'I will fix an appointment with members of the Long-Term Prison Sentences Review Board in coming weeks and tell them the minimum-term arrangement is absolutely unfair for these prisoners,' he says. 'I will try to persuade the board to recommend definite sentences as soon as possible. The board should let the prisoners know their fate, so they can prepare to re-integrate into society.' The 11-member independent statutory body reviews sentences every two years and has so far recommended a definite term for only one of the prisoners held at the Chief Executive's discretion. The board is chaired by Mr Justice Leong Siu-chung, the chief judge of the High Court, and its other members include a lawyer, a psychologist and a social worker. The Security Bureau is apparently feeling sufficient heat concerning the remaining indefinite terms that it was moved to issue a statement on Thursday saying the current sentence-review system 'has maintained a proper balance between the interests of the prisoners and the need to protect the public'.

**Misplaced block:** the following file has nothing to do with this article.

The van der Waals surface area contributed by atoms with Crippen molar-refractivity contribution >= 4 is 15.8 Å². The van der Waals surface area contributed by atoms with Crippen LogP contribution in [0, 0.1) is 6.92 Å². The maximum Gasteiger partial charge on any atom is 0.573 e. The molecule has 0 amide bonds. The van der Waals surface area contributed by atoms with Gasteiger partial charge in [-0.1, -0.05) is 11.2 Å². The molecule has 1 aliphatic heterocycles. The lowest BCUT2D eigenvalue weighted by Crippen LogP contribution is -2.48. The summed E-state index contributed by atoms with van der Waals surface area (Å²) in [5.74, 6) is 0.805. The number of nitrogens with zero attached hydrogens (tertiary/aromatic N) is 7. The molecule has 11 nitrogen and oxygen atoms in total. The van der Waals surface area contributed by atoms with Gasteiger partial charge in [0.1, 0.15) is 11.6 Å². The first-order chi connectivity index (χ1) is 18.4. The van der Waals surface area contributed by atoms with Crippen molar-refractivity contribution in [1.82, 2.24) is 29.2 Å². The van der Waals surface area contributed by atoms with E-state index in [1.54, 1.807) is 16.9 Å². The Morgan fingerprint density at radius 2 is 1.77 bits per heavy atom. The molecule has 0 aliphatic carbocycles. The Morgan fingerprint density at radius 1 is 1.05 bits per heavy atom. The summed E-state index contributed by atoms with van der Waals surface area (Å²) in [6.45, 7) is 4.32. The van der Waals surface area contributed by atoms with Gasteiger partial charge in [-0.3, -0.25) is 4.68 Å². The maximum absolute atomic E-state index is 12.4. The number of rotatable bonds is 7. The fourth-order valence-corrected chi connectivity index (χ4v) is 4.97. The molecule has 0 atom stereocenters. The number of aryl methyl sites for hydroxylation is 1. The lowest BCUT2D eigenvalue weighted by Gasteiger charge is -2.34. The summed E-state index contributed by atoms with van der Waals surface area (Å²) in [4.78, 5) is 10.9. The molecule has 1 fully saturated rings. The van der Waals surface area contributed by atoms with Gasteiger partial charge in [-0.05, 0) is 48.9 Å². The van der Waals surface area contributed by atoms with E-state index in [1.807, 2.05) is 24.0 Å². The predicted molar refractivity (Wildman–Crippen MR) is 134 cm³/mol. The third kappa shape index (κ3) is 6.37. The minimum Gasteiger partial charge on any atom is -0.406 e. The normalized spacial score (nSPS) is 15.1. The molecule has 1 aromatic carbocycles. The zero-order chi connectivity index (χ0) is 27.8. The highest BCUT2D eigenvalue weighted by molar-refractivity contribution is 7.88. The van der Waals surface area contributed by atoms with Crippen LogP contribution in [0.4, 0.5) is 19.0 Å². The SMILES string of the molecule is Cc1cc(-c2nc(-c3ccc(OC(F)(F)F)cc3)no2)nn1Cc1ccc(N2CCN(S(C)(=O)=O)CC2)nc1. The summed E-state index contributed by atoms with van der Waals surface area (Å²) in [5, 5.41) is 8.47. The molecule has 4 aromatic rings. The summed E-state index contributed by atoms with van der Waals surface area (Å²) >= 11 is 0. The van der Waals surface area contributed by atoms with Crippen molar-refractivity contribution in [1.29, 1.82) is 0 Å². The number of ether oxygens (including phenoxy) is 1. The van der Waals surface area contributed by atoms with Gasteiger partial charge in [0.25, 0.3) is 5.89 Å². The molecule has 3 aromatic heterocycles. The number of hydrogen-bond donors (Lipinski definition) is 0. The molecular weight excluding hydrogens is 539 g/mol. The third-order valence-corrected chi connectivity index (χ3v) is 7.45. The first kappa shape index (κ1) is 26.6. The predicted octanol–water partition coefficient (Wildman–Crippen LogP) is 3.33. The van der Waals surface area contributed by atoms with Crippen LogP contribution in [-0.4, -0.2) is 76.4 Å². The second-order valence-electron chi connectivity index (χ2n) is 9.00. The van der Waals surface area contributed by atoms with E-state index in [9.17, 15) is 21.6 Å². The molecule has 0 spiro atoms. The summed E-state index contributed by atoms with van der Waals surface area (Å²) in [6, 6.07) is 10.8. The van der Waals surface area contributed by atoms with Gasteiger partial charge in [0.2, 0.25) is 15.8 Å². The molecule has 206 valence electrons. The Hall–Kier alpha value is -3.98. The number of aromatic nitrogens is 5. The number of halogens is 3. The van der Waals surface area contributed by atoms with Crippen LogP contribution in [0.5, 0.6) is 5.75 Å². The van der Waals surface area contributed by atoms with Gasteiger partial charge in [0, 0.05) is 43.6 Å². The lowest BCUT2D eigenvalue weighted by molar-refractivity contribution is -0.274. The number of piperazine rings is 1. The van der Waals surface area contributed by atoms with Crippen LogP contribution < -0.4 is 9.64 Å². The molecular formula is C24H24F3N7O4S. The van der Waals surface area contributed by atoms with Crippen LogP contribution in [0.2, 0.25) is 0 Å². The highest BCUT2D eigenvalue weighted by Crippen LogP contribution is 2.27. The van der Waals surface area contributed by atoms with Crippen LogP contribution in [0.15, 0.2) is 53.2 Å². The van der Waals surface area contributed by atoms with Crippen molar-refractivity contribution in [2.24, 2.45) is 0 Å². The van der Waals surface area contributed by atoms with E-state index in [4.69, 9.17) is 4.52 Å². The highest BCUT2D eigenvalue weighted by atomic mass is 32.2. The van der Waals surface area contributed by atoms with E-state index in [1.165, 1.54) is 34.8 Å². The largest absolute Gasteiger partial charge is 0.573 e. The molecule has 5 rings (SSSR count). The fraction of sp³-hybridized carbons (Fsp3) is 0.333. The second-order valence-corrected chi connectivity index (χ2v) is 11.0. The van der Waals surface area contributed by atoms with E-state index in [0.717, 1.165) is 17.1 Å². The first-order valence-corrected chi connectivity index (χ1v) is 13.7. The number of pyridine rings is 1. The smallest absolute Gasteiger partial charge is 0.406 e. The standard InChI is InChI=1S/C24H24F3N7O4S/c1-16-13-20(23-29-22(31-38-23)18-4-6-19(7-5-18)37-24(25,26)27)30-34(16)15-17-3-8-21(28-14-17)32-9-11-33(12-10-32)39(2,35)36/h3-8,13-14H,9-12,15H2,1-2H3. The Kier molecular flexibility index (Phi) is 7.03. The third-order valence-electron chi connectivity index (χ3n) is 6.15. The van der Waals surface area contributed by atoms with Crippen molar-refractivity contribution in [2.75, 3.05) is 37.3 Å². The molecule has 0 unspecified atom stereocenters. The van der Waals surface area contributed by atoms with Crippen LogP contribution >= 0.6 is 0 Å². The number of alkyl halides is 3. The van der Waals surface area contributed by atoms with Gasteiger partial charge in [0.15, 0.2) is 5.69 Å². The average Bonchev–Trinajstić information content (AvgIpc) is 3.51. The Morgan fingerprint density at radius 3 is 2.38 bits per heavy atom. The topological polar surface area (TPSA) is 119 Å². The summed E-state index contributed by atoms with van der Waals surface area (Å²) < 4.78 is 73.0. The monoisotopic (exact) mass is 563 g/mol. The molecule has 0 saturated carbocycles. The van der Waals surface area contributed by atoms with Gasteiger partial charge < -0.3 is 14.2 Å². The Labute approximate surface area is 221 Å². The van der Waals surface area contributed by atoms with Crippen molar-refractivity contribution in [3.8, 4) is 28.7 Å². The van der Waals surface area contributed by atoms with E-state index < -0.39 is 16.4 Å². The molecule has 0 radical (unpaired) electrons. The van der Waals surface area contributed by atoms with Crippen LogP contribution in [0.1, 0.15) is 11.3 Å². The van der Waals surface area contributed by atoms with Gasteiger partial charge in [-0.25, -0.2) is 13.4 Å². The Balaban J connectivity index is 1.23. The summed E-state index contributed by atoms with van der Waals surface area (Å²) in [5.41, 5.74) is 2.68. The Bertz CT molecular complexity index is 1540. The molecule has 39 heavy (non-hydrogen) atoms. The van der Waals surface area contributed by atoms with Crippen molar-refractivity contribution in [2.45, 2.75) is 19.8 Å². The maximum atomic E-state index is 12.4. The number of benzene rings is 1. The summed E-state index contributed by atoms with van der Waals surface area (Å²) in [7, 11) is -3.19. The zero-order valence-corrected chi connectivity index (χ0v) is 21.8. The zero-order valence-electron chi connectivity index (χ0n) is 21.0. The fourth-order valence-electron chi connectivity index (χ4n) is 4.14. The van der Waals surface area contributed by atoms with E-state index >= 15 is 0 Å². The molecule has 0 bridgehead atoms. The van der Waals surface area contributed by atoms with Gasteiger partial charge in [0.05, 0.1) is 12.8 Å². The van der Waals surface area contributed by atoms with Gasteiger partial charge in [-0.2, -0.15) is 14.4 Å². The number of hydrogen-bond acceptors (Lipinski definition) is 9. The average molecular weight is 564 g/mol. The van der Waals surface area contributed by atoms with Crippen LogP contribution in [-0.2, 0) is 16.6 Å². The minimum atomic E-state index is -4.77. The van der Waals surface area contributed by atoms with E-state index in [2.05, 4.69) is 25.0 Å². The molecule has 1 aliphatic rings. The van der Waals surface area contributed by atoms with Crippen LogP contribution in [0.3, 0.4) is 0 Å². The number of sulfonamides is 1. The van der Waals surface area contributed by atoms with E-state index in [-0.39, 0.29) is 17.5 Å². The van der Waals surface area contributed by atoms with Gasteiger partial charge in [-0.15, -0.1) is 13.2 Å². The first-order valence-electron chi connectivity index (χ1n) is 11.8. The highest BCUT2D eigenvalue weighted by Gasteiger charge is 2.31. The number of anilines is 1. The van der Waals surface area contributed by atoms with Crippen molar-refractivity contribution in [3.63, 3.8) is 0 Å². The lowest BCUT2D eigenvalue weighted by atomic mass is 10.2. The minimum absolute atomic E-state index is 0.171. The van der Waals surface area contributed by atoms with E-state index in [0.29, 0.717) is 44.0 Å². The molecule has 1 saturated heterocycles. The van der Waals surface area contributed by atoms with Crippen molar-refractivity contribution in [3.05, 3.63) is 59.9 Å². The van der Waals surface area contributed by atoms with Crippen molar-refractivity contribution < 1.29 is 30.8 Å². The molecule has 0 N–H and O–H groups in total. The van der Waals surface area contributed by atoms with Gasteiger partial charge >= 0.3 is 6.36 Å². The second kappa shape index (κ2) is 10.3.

But Mr Leung, whose previous efforts to get definite terms were snubbed by officials and his colleagues in the Legislative Council, is not satisfied. He remembers a private meeting with Mr Tung in 1998. Although Mr Leung is an outspoken unionist, he put aside labour and unemployment issues and instead begged the Chief Executive to consider the cases of these prisoners.
'Mr Tung was moved by their plight and asked me why I hadn't approached him earlier,' Mr Leung says. 'He promised to ask his aides to follow the cases.'
But Mr Leung heard nothing thereafter. And that brings to mind another part of his conversation with Mr Tung, when they were discussing Chief Justice Andrew Li Kwok-nang's December 1997 recommendation that the prisoners receive minimum terms of 15 to 30 years.
'Mr Tung felt strange when I told him he was empowered under the Basic Law to pardon people convicted of criminal offences,' Mr Leung recalls. 'He said: 'Mr Andrew Li is widely respected in the legal sector. How can I disregard his recommendations?' '